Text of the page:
Microsoft’s latest blowout quarter brings its total enterprise-cloud revenue for calendar 2019 to $44.7 billion, making its cloud business about 30% larger than the approximately $34.8 billion that I expect Amazon to report for AWS tomorrow.
Microsoft’s stellar $12.5 billion in cloud revenue for its fiscal Q2 ended Dec. 31, up 41%, should help correct the widespread but completely erroneous belief that Amazon’s AWS unit is the world leader in the cloud. (Please see Why Microsoft Is #1 in the Cloud: 10 Ways It’s Getting Bigger, Stronger, Better or any of the pieces linked below.)
AWS is a great company and had an excellent year in 2019. My comments above are not meant to diminish AWS’s performance in any way. And while AWS remains the market leader in public-cloud infrastructure, it is very clearly Microsoft and not AWS that rules the overall cloud marketplace.
By the numbers:
- For the four quarters making up calendar 2019, here are the revenue figures for Microsoft’s commercial-cloud business: $9.6 billion, $11.0 billion, $11.6 billion, $12.5 billion. Those add up to a calendar-year total of $44.7 billion. (I’m emphasizing “calendar year” because Microsoft’s fiscal year starts July 1 and ends June 30, while Amazon’s reporting cycle coincides with calendar quarters.)
- For those same four quarters, here are the corresponding figures for AWS. The first three of these numbers are actual figures; the fourth, for Q4, is my own estimate since Amazon’s results won’t be out until later today: $7.7 billion, $8.4 billion, $9.0 billion, and for Q4 my estimate of $9.7 billion. Those add up to a calendar-year total of $34.8 billion.
- Microsoft’s overall cloud revenues are indisputably larger than those for AWS. They are rising more rapidly than those for AWS. And that pattern has been building now for several quarters.
Again, there’s no question that AWS is the leader in the category it created: public-cloud IaaS. But over the past several years, the cloud has surged past that early-stage model. While businesses today are surely continuing to embrace IaaS, they see it as in many ways an efficiency play and an excellent cost-cutting approach.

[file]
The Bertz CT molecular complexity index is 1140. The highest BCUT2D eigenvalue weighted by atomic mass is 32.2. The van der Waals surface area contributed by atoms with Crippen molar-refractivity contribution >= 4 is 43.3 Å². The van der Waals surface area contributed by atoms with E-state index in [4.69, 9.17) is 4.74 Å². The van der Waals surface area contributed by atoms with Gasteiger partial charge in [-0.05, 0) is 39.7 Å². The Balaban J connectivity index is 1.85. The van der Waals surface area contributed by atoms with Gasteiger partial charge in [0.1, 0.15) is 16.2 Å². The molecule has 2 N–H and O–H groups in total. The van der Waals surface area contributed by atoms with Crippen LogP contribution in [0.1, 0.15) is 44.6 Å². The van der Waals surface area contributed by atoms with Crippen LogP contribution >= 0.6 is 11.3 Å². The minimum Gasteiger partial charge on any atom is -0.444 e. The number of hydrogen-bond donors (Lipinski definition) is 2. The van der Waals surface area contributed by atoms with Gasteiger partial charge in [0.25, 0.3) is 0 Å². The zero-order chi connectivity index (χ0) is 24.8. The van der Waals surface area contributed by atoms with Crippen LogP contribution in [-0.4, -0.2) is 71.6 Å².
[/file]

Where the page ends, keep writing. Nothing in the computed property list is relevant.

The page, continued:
Meanwhile, those same business leaders are looking to the software side of the cloud—PaaS and SaaS—as the true cloud catalysts for change, transformation, and differentiation. And because Microsoft plays aggressively at all three layers of the cloud, whereas AWS is primarily driven by IaaS, Microsoft has become #1 by delivering huge value to business customers via an end-to-end approach.
Microsoft’s approach reflects not its internal forays into the cloud—which is the case with AWS—but rather a customer-centric approach. The cloud industry might offer IaaS and PaaS and SaaS, but what business customers want and need are growth, innovation, customer intimacy, nimbleness, insights and the ability to move at the speed of their customers.
In offering perhaps the industry’s broadest set of cloud services, Microsoft is therefore able to address and often fulfill a wider range of customer needs than any other tech vendor.
That’s the strategic view—and it is 100% valid, even though it lacks quantitative precision.
So let’s go to the numbers: again, for calendar 2019, AWS will generate cloud revenue of about $34.8 billion (and we’ll have more-precise numbers later this week after Amazon releases Q4 and full-year results). Microsoft, also for calendar 2019, has delivered enterprise-cloud revenue of $44.7 billion.
That’s about 30% higher than AWS’s revenue for the comparable period.
So, for all you folks who insist that Amazon’s the cloud leader and Microsoft’s second, please tell me: in what universe is $34.8 billion bigger than $44.7 billion?
Or, absent that, tell me how it is that you feel that IaaS is “real cloud” but PaaS and SaaS are not?
Because while that fantasy might hold true inside the tech-industry bubble, it is surely a load of nonsense in the minds of business leaders spending many tens of billions of dollars on the cloud in 2020 and beyond.
Say it with me one more time: $44.7 billion is about 30% larger than #34.8 billion.
And that’s why Microsoft continues to be the unquestioned #1 in my Cloud Wars Top 10.
Top 10 Rankings — Jan. 27, 2020
|1. Microsoft — Azure reliability is top priority as Q2 cloud revenue should top $12B|
|2. Amazon — An influential survey of CIOs shows Azure is more popular than AWS|
|3. Salesforce — 20-year itch: can Benioff outflank SAP in redefining modern CRM?|
|4. SAP — Can Morgan and Klein turn Experience Management into global standard?|
|5. Oracle — Larry Ellison brawling with SAP, Amazon and Salesforce|
|6. Google — Thomas Kurian is our CEO of the Year for driving customer-first culture|
|7. IBM — Bank of America says cloud has saved billions in IT costs|
|8. Workday — Can Bhusri continue to beat SAP & Oracle for huge Fortune 100 deals?|
|9. ServiceNow — McDermott’s moonshot: triple rev. to $10B, become ‘most admired’|
|10. TBD — New addition coming soon!|
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